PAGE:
We purchased our home in July of 2015. Our realtor tried to convince us to look at houses that needed less work, but we really loved the neighborhood and felt that we were up for a complete renovation, so we went for it. Over the next year and a half, neighbors shared stories of the history of the house. It was last purchased as a fixer-upper in the 1970’s but was never actually fixed up. Ten dumpsters of hoarded “stuff” were discarded before we ever set foot in the house. We removed another 10 dumpsters worth in the demolition process.
We completed the majority of the renovation work ourselves, while hiring out a few of the larger jobs to local contractors. Nate discovered a passion for construction and woodworking at West High School, and from day one, balanced his desire to do all the work himself with a full-time job as an engineer designing bikes at Trek.
It’s probably easier to say which parts of the house we didn’t replace. Like all major renovations, the to-do list got longer and longer the farther we went. We retained the footprint of the house, with the exception of the back deck, which we made smaller. All of the windows, except one intricate diamond shaped window in the attic landing, have been replaced. The wood floors needed some minor patching and repairs, but sanded out beautifully. The electrical work was all knob and tube and needed to be replaced, and the plumbing needed to be updated as well. So we decided as long as we were opening up all the walls, we would put in a modern HVAC system with central air. We made a drafty, old house airtight with spray foam on the interior and rigid foam on the exterior of the original shiplap sheathing. For many months we debated whether to repair and paint the original cedar siding, but in the end decided that it made more sense economically to replace it with LP Smartside.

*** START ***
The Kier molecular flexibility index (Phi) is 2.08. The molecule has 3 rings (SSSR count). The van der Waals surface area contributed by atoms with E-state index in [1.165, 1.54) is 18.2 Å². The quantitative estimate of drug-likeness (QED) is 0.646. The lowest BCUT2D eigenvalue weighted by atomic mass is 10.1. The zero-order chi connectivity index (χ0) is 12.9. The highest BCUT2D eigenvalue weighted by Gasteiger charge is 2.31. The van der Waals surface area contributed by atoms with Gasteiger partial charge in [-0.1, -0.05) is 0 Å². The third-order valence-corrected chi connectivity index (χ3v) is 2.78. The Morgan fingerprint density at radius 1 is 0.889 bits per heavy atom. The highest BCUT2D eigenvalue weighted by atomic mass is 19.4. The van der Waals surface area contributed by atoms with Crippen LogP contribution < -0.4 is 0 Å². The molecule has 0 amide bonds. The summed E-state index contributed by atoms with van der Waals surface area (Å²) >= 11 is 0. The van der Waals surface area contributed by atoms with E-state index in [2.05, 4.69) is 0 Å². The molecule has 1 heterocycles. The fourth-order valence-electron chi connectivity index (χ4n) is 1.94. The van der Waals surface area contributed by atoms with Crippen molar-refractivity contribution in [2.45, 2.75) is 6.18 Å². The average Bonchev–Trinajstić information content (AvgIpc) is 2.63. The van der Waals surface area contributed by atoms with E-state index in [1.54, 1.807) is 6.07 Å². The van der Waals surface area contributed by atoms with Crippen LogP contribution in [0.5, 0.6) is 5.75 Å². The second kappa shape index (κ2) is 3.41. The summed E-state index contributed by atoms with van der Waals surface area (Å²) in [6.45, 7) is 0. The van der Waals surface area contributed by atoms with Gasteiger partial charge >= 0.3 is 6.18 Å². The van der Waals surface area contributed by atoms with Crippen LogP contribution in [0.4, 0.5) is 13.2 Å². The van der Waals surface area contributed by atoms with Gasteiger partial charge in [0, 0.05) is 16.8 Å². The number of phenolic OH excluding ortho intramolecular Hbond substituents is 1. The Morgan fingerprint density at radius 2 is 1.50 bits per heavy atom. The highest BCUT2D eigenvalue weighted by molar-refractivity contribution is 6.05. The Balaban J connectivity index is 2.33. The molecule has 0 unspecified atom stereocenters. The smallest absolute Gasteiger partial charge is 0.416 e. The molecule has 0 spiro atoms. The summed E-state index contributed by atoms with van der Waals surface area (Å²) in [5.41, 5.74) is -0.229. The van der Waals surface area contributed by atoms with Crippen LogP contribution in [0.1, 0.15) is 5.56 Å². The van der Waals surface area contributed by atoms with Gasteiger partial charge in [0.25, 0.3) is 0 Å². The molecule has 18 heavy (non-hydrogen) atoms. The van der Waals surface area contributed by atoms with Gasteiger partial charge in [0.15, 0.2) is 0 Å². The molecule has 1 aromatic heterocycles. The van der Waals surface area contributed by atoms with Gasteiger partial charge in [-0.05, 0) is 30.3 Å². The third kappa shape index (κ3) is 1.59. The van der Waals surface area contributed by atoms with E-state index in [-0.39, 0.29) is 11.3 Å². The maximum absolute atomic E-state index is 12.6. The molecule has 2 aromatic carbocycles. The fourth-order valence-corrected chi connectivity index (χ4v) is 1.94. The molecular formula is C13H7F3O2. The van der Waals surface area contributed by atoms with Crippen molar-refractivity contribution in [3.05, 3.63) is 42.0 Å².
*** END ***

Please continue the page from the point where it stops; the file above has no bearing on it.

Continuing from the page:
We painstakingly removed, de-nailed and refinished all of the trim in the house. We’ve re-installed some of it, but much of it is waiting patiently in the newly finished walk-up attic, ready to adorn a window or cover the ragged ends of the hardwood floors where they meet the walls. For a modern family of 5, it made more sense to have two full bathrooms upstairs and a half bath downstairs, so we transformed the upstairs study into a bathroom. We also shortened the upstairs hallway, creating a master bedroom/bathroom. The house had a second staircase that was charming and historic, but by removing it we made room for the half bath downstairs, a closet in the playroom, a main floor laundry room, and a pantry. The basement remains unfinished and is a wonderful workshop for the general contractor, my husband.
As you can see from the pictures of the kitchen, we removed the wall between the living room and kitchen. This required removing the chimney that ran from the basement boiler through the roof, brick by brick. The house lacked an original fireplace, so we added a gas fireplace that vents directly out the side of the house.
The main things that still need to be done include a railing in the attic, lots of trim, fireplace mantle/tile, kitchen backsplash tile, cabinet doors and fronts, siding on the new 2 car garage, and finishing touches on the landscaping. All in all, it’s been a fun project and although we drained our savings, we have no regrets!